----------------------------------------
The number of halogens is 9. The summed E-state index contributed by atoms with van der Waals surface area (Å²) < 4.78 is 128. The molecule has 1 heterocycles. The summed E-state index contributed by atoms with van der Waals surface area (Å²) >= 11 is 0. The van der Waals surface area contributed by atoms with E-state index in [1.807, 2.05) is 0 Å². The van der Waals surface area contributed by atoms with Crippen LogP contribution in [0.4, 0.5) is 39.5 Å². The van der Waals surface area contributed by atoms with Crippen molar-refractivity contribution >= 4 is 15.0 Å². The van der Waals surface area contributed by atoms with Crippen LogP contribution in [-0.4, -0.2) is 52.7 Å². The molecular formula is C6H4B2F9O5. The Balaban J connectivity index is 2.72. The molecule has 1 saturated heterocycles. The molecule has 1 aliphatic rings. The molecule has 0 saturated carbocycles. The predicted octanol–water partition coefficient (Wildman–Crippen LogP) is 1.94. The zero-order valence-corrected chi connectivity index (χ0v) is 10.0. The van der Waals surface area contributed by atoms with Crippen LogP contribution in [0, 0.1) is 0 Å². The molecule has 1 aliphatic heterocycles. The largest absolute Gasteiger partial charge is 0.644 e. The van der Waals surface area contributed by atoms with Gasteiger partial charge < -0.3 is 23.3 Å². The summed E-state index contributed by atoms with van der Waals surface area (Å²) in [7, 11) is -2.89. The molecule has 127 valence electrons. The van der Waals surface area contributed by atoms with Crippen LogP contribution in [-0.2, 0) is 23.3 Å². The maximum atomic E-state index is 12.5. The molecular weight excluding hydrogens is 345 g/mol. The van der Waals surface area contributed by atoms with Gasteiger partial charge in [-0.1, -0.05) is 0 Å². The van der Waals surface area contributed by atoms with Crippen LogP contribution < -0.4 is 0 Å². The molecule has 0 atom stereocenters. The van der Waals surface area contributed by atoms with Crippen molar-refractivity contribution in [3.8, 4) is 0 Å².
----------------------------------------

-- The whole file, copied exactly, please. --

The number of halogens is 9. The summed E-state index contributed by atoms with van der Waals surface area (Å²) < 4.78 is 128. The molecule has 1 heterocycles. The summed E-state index contributed by atoms with van der Waals surface area (Å²) >= 11 is 0. The van der Waals surface area contributed by atoms with E-state index in [1.807, 2.05) is 0 Å². The van der Waals surface area contributed by atoms with Crippen LogP contribution in [0.4, 0.5) is 39.5 Å². The van der Waals surface area contributed by atoms with Crippen molar-refractivity contribution >= 4 is 15.0 Å². The van der Waals surface area contributed by atoms with Crippen LogP contribution in [-0.4, -0.2) is 52.7 Å². The molecular formula is C6H4B2F9O5. The Balaban J connectivity index is 2.72. The molecule has 1 saturated heterocycles. The molecule has 1 aliphatic rings. The molecule has 0 saturated carbocycles. The predicted octanol–water partition coefficient (Wildman–Crippen LogP) is 1.94. The zero-order valence-corrected chi connectivity index (χ0v) is 10.0. The van der Waals surface area contributed by atoms with Crippen LogP contribution in [0, 0.1) is 0 Å². The molecule has 1 aliphatic heterocycles. The largest absolute Gasteiger partial charge is 0.644 e. The van der Waals surface area contributed by atoms with Gasteiger partial charge < -0.3 is 23.3 Å². The summed E-state index contributed by atoms with van der Waals surface area (Å²) in [7, 11) is -2.89. The molecule has 127 valence electrons. The van der Waals surface area contributed by atoms with Crippen LogP contribution in [-0.2, 0) is 23.3 Å². The maximum atomic E-state index is 12.5. The molecular weight excluding hydrogens is 345 g/mol. The van der Waals surface area contributed by atoms with Gasteiger partial charge in [-0.1, -0.05) is 0 Å². The van der Waals surface area contributed by atoms with Crippen LogP contribution < -0.4 is 0 Å². The molecule has 0 atom stereocenters. The van der Waals surface area contributed by atoms with Crippen molar-refractivity contribution in [3.8, 4) is 0 Å².